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Speed Up Your Computations

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Speed Up Your Computations

Learn to speed up your computations and boost performance in your application by changing the structure of the Transaction entity.

· Performance Zone ·
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Sometimes you find yourself trying to squeeze the last bits of your CPU to give you some more milliseconds. Or you may hate the smell of a melting CPU. Or maybe you are just a performance maniac. If you happen to be in one of these cases, keep reading this post.

So let us say you are designing a banking application in which you have a Transaction entity, and let us say that the entity contains these simple fields.

class Transaction {
String uuid;
double amount;
String debitAccountNo;
String creditAccountNo;
int failureAttempts;
}

And then you have an account with an array of transactions.

class Account {
...
Transaction[] transactions;
...
}

Now you are tasked to calculate the total amount of those transactions. A simple solution would be:

double sumAmount() {
  double result = 0.0;
  for (int i = 0; i < transactions.length; i++) {
      result += transactions[i].amount;
  }
  return result;
}

(Do not attack me. I know this is not object oriented.)

You test it and it works. The next day, your colleagues start to complain about performance, and given there are millions of transactions, the profiler points to your method.

What are you going to do now? Hmm, let me see, yeah, I got it, parallelism to the rescue. You take this great idea to your colleagues and they turn you down because the server is already filled with active threads. Now what? Well, you just need to better use your cycles (bear the word).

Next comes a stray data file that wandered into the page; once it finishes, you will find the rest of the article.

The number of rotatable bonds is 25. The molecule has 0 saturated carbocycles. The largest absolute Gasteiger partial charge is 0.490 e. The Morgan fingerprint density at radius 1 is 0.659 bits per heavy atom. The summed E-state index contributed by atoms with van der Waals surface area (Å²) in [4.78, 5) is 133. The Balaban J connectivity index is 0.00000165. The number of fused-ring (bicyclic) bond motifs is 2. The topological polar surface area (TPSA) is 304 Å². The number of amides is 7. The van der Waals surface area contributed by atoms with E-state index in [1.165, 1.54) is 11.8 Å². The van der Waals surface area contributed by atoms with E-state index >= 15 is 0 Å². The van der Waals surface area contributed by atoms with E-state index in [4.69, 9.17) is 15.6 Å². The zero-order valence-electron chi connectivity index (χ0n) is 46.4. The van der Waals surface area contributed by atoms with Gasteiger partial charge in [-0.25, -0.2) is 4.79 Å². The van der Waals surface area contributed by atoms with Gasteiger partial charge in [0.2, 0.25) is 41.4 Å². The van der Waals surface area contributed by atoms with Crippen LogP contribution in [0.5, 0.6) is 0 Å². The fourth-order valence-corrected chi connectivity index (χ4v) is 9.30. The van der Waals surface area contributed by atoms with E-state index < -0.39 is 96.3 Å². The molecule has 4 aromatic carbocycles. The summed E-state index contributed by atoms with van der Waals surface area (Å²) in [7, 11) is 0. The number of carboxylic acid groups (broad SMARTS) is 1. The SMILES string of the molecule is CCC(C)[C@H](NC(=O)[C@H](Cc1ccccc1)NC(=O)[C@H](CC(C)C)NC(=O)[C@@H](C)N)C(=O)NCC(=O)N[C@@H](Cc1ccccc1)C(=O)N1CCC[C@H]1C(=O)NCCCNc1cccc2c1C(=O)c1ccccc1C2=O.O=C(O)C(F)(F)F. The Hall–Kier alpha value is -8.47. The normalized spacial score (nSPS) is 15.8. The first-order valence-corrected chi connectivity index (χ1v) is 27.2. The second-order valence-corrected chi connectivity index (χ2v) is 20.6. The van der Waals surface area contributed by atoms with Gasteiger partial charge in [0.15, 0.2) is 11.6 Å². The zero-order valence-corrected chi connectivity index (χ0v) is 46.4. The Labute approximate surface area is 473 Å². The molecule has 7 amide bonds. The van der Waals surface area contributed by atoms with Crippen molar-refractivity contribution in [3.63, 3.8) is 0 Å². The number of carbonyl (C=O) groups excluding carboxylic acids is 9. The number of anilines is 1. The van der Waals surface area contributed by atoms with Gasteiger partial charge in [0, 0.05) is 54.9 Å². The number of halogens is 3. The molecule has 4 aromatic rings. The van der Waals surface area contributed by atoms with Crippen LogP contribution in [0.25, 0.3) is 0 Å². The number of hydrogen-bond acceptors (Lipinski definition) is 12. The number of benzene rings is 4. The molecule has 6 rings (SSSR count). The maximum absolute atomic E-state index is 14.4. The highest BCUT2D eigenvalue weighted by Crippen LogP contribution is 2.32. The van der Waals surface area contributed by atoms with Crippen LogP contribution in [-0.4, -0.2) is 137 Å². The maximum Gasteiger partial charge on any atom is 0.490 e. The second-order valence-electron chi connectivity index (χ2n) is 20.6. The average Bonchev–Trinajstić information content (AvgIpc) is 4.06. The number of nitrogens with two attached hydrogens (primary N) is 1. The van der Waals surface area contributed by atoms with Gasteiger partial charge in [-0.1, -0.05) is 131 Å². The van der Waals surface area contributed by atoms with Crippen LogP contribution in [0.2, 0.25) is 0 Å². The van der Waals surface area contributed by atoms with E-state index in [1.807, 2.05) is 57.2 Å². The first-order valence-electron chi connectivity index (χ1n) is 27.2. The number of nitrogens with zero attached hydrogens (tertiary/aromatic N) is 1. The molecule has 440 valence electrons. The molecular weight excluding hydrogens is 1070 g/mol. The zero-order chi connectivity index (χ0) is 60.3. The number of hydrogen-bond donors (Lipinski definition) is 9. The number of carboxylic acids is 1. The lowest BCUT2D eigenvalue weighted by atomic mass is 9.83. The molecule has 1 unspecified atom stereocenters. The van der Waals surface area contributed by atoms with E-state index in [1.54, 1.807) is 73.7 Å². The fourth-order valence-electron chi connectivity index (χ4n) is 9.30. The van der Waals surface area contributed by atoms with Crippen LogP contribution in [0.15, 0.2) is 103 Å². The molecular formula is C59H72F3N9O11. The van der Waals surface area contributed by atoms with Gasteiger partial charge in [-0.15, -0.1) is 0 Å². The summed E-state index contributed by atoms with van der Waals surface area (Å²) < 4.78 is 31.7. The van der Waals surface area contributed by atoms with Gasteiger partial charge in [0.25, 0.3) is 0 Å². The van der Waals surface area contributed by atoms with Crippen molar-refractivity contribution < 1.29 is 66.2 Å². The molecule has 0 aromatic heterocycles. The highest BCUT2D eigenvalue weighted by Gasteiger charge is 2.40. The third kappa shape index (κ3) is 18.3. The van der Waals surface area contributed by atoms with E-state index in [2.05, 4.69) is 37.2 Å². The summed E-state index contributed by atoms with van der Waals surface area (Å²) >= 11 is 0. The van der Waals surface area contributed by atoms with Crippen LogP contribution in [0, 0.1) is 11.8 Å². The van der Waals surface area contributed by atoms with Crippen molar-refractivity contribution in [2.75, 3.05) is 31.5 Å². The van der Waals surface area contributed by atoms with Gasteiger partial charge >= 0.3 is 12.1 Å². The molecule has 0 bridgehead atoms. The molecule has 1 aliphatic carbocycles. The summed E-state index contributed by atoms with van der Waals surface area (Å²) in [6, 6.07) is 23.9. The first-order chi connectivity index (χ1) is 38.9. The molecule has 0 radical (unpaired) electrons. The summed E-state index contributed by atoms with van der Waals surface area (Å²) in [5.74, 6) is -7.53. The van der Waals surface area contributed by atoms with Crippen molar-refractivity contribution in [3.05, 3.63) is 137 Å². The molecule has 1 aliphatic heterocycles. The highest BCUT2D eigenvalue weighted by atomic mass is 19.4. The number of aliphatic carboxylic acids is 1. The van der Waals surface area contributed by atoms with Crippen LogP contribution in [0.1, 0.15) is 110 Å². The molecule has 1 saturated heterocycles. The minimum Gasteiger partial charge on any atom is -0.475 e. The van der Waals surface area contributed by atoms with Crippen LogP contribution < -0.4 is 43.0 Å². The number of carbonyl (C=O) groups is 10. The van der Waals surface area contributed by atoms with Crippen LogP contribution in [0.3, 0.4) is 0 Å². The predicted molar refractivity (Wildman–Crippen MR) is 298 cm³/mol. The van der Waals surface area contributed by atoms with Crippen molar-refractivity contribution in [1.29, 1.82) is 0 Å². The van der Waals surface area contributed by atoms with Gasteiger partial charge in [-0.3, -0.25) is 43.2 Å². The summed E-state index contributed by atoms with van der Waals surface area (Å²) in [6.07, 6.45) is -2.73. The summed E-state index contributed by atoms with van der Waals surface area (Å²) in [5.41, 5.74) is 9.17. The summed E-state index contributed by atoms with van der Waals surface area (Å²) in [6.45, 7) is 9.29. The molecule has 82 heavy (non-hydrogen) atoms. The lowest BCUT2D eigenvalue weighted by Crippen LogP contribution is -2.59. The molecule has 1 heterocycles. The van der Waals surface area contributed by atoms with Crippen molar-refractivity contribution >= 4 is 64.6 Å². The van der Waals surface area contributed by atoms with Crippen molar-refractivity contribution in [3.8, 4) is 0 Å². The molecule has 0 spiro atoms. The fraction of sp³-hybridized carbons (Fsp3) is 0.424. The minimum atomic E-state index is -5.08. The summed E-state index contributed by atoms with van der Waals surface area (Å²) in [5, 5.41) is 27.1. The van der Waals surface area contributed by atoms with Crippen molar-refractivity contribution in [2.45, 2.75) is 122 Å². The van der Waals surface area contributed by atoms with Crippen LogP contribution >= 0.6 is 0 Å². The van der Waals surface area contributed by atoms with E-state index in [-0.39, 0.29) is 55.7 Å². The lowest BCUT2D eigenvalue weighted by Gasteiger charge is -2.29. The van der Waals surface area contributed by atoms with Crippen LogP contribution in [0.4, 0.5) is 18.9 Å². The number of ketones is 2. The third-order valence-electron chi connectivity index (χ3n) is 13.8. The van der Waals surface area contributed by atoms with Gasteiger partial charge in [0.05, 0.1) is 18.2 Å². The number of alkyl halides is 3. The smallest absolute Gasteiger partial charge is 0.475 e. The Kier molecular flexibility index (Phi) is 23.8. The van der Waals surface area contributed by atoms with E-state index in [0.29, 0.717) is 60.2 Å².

Let’s change the structure of the Transaction entity.

class Transactions {
    String[] uuid;
    double[] amount;
    String[] debitAccountNo;
    String[] creditAccountNo;
    int[] failureAttempts;
    int length;
}

Now the Account will hold this new Transactions object instead of the Transaction[].

Then the calculation becomes:

double sumAmount() {
  double result = 0.0;
  for (int i = 0; i < transactions.length; i++) {
    result += transactions.amount[i];
  }
  return result;
}

On my rusty machine and after warming the JVM for a million rounds, this implementation is around 6X faster than the previous one (test the working code for yourselves on GitHub).

Now, why this is faster? It turns out that modern CPUs work better when all the calculation is applied on data that is packed together. The CPU reads data from the memory in cache lines (it is around 64KB in most CPUs) and stores it in the L1 cache. When the CPU wants to fetch data, it will compare its address to address space in the L1 then L2 then L3 caches. If the address is not there, the CPU will read a whole cache line starting from the nearest alignment to the needed address and store it in the L1 cache (in this example, the CPU will load all the attributes of the Transaction to use the amount attribute).

The first example suffers a lot from cache miss, which means the CPU reads a lot of data that it doesn’t need, then throws it away, and then reads more data that it won't need.

One more advantage is that this approach fits naturally with SIMD operations.

To a give an example, the read from the L1 cache in Intel i7 5500 takes around 4 cycles for simple access, whereas a read from main memory takes around 120 cycles.

Now you have it; most of the time, the overhead of the calculation in the first example is not worth the change to the second unless you work in a restricted environment (an embedded system, for example).

And to make a disclaimer, you may not benefit from this approach in a large web app, because other scheduled threads will pollute the cache anyway, and your best bet is the large shared L3 cache (for Intel, at least).

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Topics:
java ,performance ,cpu

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